How your connected home or office is a gift for hackers, criminals, and cyber spies

The Internet of Things needs to learn how to secure devices -- and fast.
Written by Danny Palmer, Senior Writer

Who is on the other side of the webcam -- and what do they want?

Image: Ken Seet, © Ken Seet/Corbis

Internet-connected fridges which order your food, virtual assistants which react to your every voice command, and applications which allow you to remotely control almost every aspect of your home: today's technologies increasingly make The Jetsons look like a prophetic message about the future.

That cartoon offers an idealised view at the world of tomorrow and didn't anticipate some of the problems a space-age society might face: George Jetson was never locked out because the home got hacked, and Rosie the Robot was never out of service after being infected by ransomware.

Installing the latest technology can provide you with many conveniences, but it also opens up additional entry points for attackers, especially as more and more everyday devices become connected to the internet -- and are more and more capable of storing and recording information on almost every event in your life.

"Phones, since they're such a personal extension of your lives, have a lot more security mechanisms than your television, but there's not much difference between your television and your phone," says Dan Wiley, head of incident response at Check Point Software.

"[Your television] may not be mobile, but my God, can you imagine what the television would say about you if the camera was on? About what you're watching, or what you're saying? There's a hell of a lot of information you could gleam off someone in that way."

The idea of your television spying on you might sound far-fetched, but it isn't: manufacturers and advertisers already monitoring viewers and collecting data about them.

"The more technology we bring into our lives, the more opportunities we create for cybercriminals," says James Lyne, global head of security research at Sophos. "The baby monitor might not be interesting to a cybercriminal, but the fact that the baby monitor is connected to the network where you do your internet banking is."

Internet-connected devices which have poor security -- or no security at all -- can provide multiple avenues for hackers to gain access to your network for malicious activity.

"People don't necessarily think about the invasiveness of these devices. People think about malware as going after credit cards, but as we build-in GPS, cameras, and microphones to connect devices which help manage our shopping... cybercriminals will find new and creative ways to monetize it. It's what they do best," says Lyne.

The reason they haven't already done so, he says, is "because it's taken them time to find ways these devices could benefit their political or monetary goals".

For example, although our homes are full of cameras, it still takes effort for hackers to make money out of those images.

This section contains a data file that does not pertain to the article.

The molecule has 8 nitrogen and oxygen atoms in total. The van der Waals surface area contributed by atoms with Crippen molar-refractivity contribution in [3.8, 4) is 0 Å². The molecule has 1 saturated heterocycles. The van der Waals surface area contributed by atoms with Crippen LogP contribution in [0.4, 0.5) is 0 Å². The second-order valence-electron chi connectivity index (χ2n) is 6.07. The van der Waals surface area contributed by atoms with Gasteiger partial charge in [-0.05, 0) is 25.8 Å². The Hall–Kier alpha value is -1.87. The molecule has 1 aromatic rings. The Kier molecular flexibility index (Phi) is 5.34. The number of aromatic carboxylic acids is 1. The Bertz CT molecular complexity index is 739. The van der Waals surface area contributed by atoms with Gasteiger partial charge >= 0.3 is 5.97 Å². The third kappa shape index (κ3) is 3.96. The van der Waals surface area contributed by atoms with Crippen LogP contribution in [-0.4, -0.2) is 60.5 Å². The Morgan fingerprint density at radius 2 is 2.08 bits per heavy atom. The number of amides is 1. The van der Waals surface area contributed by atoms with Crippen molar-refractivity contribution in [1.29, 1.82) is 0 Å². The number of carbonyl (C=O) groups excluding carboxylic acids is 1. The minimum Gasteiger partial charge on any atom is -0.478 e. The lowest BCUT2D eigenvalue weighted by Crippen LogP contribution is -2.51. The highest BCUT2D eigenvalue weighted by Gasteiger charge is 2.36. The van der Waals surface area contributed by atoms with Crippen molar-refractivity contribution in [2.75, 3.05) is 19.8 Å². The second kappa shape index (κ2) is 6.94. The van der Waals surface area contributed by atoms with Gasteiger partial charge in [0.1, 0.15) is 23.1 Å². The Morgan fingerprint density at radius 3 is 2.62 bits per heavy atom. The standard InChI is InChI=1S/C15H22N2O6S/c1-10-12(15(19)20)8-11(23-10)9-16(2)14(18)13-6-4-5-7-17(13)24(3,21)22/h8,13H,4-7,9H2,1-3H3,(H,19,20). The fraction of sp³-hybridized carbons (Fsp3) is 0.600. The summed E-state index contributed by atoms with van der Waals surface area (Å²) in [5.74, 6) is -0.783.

"It won't be a [situation] where everyone's microphone or video camera is turned on, but if there's something that's going on that [criminals are] particularly interested in, then there's absolutely reason to go after this kit."

Like any form of cybercrime, hacking a bigger target, even if it means playing a long game, can prove to be much more lucrative. So if internet-connected devices like CCTV cameras, video conferencing systems, and phones enable outsiders easy access to a network, what's to stop hackers conducting corporate espionage against a significant target?

"We had a case where we went into a law firm in London to do a trial with them, and found that someone outside of their business had been live streaming audio and video from the boardroom -- and it had been going on for a fortnight before being detected," says Dave Palmer, director of technology at Darktrace.

And the number of potential attack vectors is only going to grow as more and more devices, such as Amazon Echo and Google Home, watch and listen in to our lives. People are enthusiastically bringing these into their homes and workplaces, but aren't considering -- or worse, are unaware of -- the implications of what information a device which is always listening could hear and transfer to another party, be it the product manufacturers, government, or criminals.

"The funny thing is we're just accepting it and letting it in. If you look at Amazon Echo or Google Home, the amount of information they're already gleaning about your habits and thought processes is pretty incredible," says Check Point Software's Wiley.

Like every other activity, be it malicious or not, technology and internet connectivity are making the ability to spy on people far easier than it ever has been. This is true not just for the likes of the NSA and GCHQ, but for anyone who can remotely break into the infrastructure of one of these ever more pervasive devices.

"[George Orwell's] book 1984 has taught us a lot. I'm not sure how far away we are from that sort of reality, but it doesn't feel like it's too far away," Wiley says.

There's still time to build security into internet-connected devices -- but it must happen soon, or hackers will gain an advantage over us.

"The whole IoT industry mustn't underestimate that they will be in [cybercriminals'] sights and that they haven't been so far by virtue more of lack of interest, not that it isn't possible. Wouldn't we rather as an industry learn all those lessons while they're still toys before they're in the wall and you can't rip them out?" says Sophos's Lyne.

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